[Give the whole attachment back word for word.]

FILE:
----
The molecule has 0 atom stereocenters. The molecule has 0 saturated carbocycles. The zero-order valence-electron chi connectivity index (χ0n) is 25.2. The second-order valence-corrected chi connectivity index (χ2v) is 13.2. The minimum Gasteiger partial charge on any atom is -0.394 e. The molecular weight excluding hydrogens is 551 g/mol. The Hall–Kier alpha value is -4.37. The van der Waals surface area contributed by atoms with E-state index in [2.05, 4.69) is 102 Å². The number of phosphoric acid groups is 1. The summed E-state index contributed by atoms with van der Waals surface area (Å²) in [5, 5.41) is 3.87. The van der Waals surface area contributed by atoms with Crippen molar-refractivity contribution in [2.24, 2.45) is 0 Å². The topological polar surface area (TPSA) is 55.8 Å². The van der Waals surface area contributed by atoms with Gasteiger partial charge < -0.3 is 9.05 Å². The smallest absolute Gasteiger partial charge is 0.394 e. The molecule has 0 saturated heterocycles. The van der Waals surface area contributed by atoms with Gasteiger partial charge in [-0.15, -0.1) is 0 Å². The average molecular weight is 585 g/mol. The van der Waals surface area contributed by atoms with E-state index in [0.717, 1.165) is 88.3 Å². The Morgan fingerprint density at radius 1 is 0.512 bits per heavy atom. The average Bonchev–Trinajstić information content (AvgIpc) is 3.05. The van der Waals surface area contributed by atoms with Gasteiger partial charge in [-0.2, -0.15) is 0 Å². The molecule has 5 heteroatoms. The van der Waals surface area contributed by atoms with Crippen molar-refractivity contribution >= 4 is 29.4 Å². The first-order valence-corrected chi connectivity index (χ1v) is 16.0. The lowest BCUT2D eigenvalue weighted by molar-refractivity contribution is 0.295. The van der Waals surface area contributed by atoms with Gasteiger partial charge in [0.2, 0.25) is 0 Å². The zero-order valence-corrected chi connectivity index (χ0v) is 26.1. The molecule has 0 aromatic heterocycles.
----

The molecule has 0 atom stereocenters. The molecule has 0 saturated carbocycles. The zero-order valence-electron chi connectivity index (χ0n) is 25.2. The second-order valence-corrected chi connectivity index (χ2v) is 13.2. The minimum Gasteiger partial charge on any atom is -0.394 e. The molecular weight excluding hydrogens is 551 g/mol. The Hall–Kier alpha value is -4.37. The van der Waals surface area contributed by atoms with E-state index in [2.05, 4.69) is 102 Å². The number of phosphoric acid groups is 1. The summed E-state index contributed by atoms with van der Waals surface area (Å²) in [5, 5.41) is 3.87. The van der Waals surface area contributed by atoms with Crippen molar-refractivity contribution in [2.24, 2.45) is 0 Å². The topological polar surface area (TPSA) is 55.8 Å². The van der Waals surface area contributed by atoms with Gasteiger partial charge < -0.3 is 9.05 Å². The smallest absolute Gasteiger partial charge is 0.394 e. The molecule has 0 saturated heterocycles. The van der Waals surface area contributed by atoms with Gasteiger partial charge in [-0.15, -0.1) is 0 Å². The average molecular weight is 585 g/mol. The van der Waals surface area contributed by atoms with E-state index in [0.717, 1.165) is 88.3 Å². The Morgan fingerprint density at radius 1 is 0.512 bits per heavy atom. The average Bonchev–Trinajstić information content (AvgIpc) is 3.05. The van der Waals surface area contributed by atoms with Gasteiger partial charge in [-0.2, -0.15) is 0 Å². The molecule has 5 heteroatoms. The van der Waals surface area contributed by atoms with Crippen molar-refractivity contribution >= 4 is 29.4 Å². The first-order valence-corrected chi connectivity index (χ1v) is 16.0. The lowest BCUT2D eigenvalue weighted by molar-refractivity contribution is 0.295. The van der Waals surface area contributed by atoms with Gasteiger partial charge in [0.2, 0.25) is 0 Å². The zero-order valence-corrected chi connectivity index (χ0v) is 26.1. The molecule has 0 aromatic heterocycles.